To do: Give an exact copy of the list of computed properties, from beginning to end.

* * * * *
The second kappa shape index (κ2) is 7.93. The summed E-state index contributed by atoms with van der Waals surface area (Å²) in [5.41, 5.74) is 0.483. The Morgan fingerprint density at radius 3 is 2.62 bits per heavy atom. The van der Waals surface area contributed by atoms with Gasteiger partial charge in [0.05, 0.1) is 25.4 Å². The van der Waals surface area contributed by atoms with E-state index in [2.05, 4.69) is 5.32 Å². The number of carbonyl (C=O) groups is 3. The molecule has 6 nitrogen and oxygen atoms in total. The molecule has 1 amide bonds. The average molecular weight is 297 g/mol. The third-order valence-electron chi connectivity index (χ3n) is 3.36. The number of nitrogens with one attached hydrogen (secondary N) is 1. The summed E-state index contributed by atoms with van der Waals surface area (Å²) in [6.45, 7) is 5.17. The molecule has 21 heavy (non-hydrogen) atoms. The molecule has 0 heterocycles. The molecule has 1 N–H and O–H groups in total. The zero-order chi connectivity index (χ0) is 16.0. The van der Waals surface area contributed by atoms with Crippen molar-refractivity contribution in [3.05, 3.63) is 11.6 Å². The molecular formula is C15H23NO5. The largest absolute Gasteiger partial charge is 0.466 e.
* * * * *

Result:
The second kappa shape index (κ2) is 7.93. The summed E-state index contributed by atoms with van der Waals surface area (Å²) in [5.41, 5.74) is 0.483. The Morgan fingerprint density at radius 3 is 2.62 bits per heavy atom. The van der Waals surface area contributed by atoms with Gasteiger partial charge in [0.05, 0.1) is 25.4 Å². The van der Waals surface area contributed by atoms with E-state index in [2.05, 4.69) is 5.32 Å². The number of carbonyl (C=O) groups is 3. The molecule has 6 nitrogen and oxygen atoms in total. The molecule has 1 amide bonds. The average molecular weight is 297 g/mol. The third-order valence-electron chi connectivity index (χ3n) is 3.36. The number of nitrogens with one attached hydrogen (secondary N) is 1. The summed E-state index contributed by atoms with van der Waals surface area (Å²) in [6.45, 7) is 5.17. The molecule has 21 heavy (non-hydrogen) atoms. The molecule has 0 heterocycles. The molecule has 1 N–H and O–H groups in total. The zero-order chi connectivity index (χ0) is 16.0. The van der Waals surface area contributed by atoms with Crippen molar-refractivity contribution in [3.05, 3.63) is 11.6 Å². The molecular formula is C15H23NO5. The largest absolute Gasteiger partial charge is 0.466 e.